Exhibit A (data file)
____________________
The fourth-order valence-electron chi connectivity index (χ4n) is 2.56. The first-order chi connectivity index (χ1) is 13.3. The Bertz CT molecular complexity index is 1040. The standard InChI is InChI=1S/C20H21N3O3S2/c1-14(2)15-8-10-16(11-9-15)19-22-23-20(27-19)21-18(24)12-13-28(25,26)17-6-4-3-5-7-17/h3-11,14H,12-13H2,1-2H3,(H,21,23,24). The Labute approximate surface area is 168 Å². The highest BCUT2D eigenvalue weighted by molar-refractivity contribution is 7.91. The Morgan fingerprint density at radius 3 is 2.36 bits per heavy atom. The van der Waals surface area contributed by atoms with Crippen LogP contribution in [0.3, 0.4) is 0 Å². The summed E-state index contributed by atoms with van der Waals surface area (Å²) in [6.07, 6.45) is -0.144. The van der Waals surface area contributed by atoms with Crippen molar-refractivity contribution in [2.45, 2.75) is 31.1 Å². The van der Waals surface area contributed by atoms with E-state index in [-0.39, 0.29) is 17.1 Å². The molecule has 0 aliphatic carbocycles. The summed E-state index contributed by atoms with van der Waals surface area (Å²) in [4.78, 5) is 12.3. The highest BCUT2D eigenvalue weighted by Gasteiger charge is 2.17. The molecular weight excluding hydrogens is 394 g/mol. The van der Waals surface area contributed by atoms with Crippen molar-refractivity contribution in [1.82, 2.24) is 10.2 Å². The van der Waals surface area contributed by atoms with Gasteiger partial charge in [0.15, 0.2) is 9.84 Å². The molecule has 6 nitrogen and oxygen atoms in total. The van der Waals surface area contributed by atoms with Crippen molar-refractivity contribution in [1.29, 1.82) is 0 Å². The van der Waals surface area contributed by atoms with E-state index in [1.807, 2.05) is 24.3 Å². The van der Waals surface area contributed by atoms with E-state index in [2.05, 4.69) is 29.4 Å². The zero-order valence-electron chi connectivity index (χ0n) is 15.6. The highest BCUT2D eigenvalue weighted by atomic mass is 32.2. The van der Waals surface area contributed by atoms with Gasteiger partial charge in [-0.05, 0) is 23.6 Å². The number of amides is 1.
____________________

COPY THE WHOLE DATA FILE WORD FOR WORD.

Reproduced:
The fourth-order valence-electron chi connectivity index (χ4n) is 2.56. The first-order chi connectivity index (χ1) is 13.3. The Bertz CT molecular complexity index is 1040. The standard InChI is InChI=1S/C20H21N3O3S2/c1-14(2)15-8-10-16(11-9-15)19-22-23-20(27-19)21-18(24)12-13-28(25,26)17-6-4-3-5-7-17/h3-11,14H,12-13H2,1-2H3,(H,21,23,24). The Labute approximate surface area is 168 Å². The highest BCUT2D eigenvalue weighted by molar-refractivity contribution is 7.91. The Morgan fingerprint density at radius 3 is 2.36 bits per heavy atom. The van der Waals surface area contributed by atoms with Crippen LogP contribution in [0.3, 0.4) is 0 Å². The summed E-state index contributed by atoms with van der Waals surface area (Å²) in [6.07, 6.45) is -0.144. The van der Waals surface area contributed by atoms with Crippen molar-refractivity contribution in [2.45, 2.75) is 31.1 Å². The van der Waals surface area contributed by atoms with E-state index in [-0.39, 0.29) is 17.1 Å². The molecule has 0 aliphatic carbocycles. The summed E-state index contributed by atoms with van der Waals surface area (Å²) in [4.78, 5) is 12.3. The highest BCUT2D eigenvalue weighted by Gasteiger charge is 2.17. The molecular weight excluding hydrogens is 394 g/mol. The van der Waals surface area contributed by atoms with Crippen molar-refractivity contribution in [1.82, 2.24) is 10.2 Å². The van der Waals surface area contributed by atoms with Gasteiger partial charge in [0.15, 0.2) is 9.84 Å². The molecule has 6 nitrogen and oxygen atoms in total. The van der Waals surface area contributed by atoms with Crippen molar-refractivity contribution in [1.29, 1.82) is 0 Å². The van der Waals surface area contributed by atoms with E-state index in [1.807, 2.05) is 24.3 Å². The van der Waals surface area contributed by atoms with E-state index in [2.05, 4.69) is 29.4 Å². The zero-order valence-electron chi connectivity index (χ0n) is 15.6. The highest BCUT2D eigenvalue weighted by atomic mass is 32.2. The van der Waals surface area contributed by atoms with Gasteiger partial charge in [-0.05, 0) is 23.6 Å². The number of amides is 1.